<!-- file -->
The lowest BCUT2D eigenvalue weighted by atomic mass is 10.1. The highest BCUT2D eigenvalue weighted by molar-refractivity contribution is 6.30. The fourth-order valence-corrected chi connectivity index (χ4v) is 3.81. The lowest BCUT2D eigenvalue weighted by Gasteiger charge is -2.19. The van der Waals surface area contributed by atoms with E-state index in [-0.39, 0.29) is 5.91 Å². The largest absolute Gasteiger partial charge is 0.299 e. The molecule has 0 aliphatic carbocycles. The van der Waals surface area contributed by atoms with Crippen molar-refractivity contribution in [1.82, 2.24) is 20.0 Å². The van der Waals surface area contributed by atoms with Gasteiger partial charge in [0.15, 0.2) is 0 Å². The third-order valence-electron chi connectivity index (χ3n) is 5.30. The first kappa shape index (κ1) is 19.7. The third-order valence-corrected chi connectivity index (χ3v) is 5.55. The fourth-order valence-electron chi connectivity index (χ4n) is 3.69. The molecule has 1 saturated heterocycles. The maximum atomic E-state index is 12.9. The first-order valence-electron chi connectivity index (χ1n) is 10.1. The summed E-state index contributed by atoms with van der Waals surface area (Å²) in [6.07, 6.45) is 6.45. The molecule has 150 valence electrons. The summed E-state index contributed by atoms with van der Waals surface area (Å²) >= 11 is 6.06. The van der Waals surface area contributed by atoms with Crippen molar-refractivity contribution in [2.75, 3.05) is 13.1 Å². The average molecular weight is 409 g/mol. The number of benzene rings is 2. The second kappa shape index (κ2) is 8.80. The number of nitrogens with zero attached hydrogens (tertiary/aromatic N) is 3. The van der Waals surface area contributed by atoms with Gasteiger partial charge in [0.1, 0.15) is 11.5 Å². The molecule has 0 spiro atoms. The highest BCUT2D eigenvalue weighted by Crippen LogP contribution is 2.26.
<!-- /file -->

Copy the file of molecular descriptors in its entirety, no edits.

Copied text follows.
The lowest BCUT2D eigenvalue weighted by atomic mass is 10.1. The highest BCUT2D eigenvalue weighted by molar-refractivity contribution is 6.30. The fourth-order valence-corrected chi connectivity index (χ4v) is 3.81. The lowest BCUT2D eigenvalue weighted by Gasteiger charge is -2.19. The van der Waals surface area contributed by atoms with E-state index in [-0.39, 0.29) is 5.91 Å². The largest absolute Gasteiger partial charge is 0.299 e. The molecule has 0 aliphatic carbocycles. The van der Waals surface area contributed by atoms with Crippen molar-refractivity contribution in [1.82, 2.24) is 20.0 Å². The van der Waals surface area contributed by atoms with Gasteiger partial charge in [0.15, 0.2) is 0 Å². The third-order valence-electron chi connectivity index (χ3n) is 5.30. The first kappa shape index (κ1) is 19.7. The third-order valence-corrected chi connectivity index (χ3v) is 5.55. The fourth-order valence-electron chi connectivity index (χ4n) is 3.69. The molecule has 1 saturated heterocycles. The maximum atomic E-state index is 12.9. The first-order valence-electron chi connectivity index (χ1n) is 10.1. The summed E-state index contributed by atoms with van der Waals surface area (Å²) in [6.07, 6.45) is 6.45. The molecule has 150 valence electrons. The summed E-state index contributed by atoms with van der Waals surface area (Å²) >= 11 is 6.06. The van der Waals surface area contributed by atoms with Crippen molar-refractivity contribution in [2.75, 3.05) is 13.1 Å². The average molecular weight is 409 g/mol. The number of benzene rings is 2. The second kappa shape index (κ2) is 8.80. The number of nitrogens with zero attached hydrogens (tertiary/aromatic N) is 3. The van der Waals surface area contributed by atoms with Gasteiger partial charge in [0.1, 0.15) is 11.5 Å². The molecule has 0 spiro atoms. The highest BCUT2D eigenvalue weighted by Crippen LogP contribution is 2.26.